Can non-fire-rated diffusers be used in suspended ceilings in the UK?

This question has been answered by Alan Tulla, Lux Review technical editor.

This question was sent to in response to a two-minute explainer about thermoplastic diffuser fire-ratings.

If a luminaire specification does not carry any information about the fire-rating of its diffuser, it’s best to assume that it has no rating and avoid it.

The section on thermoplastic materials in the Fire Safety Part B document could be more helpful than it is currently written, but the general interpretation for the use of thermoplastic diffusers is as follows:

Ceilings of rooms and circulation spaces (but not including protected stairways) may incorporate thermoplastic lighting diffusers if ALL of the following provisions are observed:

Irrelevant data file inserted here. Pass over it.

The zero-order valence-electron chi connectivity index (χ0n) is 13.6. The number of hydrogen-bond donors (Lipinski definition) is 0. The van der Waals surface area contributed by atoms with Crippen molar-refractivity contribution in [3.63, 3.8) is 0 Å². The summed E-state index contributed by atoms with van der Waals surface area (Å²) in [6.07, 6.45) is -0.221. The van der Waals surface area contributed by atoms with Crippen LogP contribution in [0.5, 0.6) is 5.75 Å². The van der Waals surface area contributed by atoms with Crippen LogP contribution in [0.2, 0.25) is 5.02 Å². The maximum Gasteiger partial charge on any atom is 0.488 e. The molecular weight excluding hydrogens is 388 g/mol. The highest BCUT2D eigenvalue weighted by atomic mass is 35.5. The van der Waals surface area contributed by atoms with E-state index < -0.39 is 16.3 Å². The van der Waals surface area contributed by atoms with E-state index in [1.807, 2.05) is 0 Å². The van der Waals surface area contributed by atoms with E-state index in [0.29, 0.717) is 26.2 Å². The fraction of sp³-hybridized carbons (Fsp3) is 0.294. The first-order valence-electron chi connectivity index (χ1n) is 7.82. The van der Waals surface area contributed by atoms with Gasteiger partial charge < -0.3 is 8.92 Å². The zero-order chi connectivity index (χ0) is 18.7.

1. The surfaces of the void space above the suspended ceiling comply with the general provisions that apply to the space below the suspended ceiling
  2. TP(a) diffusers can be used without restriction
  3. TP(b) diffusers are restricted (see relevant two-minute explainer). 

In other words, there is no provision in the UK Building Regulations for the use of non-rated thermoplastic panels. The situation is confused, however, by the number of luminaires currently available that use non-rated thermoplastic diffusers. Lux spoke to the Lighting Industry Association, the largest trade association in Europe, who told us:

‘The LIA position is that it is not illegal to sell a panel that is neither TP(a) nor TP(b) rated as long as it is clearly stated in the installation instructions that it cannot be used if it forms part of a ceiling. Panels that form part of a ceiling (ie recessed) must be either TP(a) or TP(b) rated and be installed in accordance with the Part B regulations relating to that rating.’

So this is a case of caveat emptor (buyer beware). Unless the manufacturer’s information states clearly that the luminaire being offered contains a diffuser that complies with either a TP(a) or TP(b) rating, DO NOT BUY IT.

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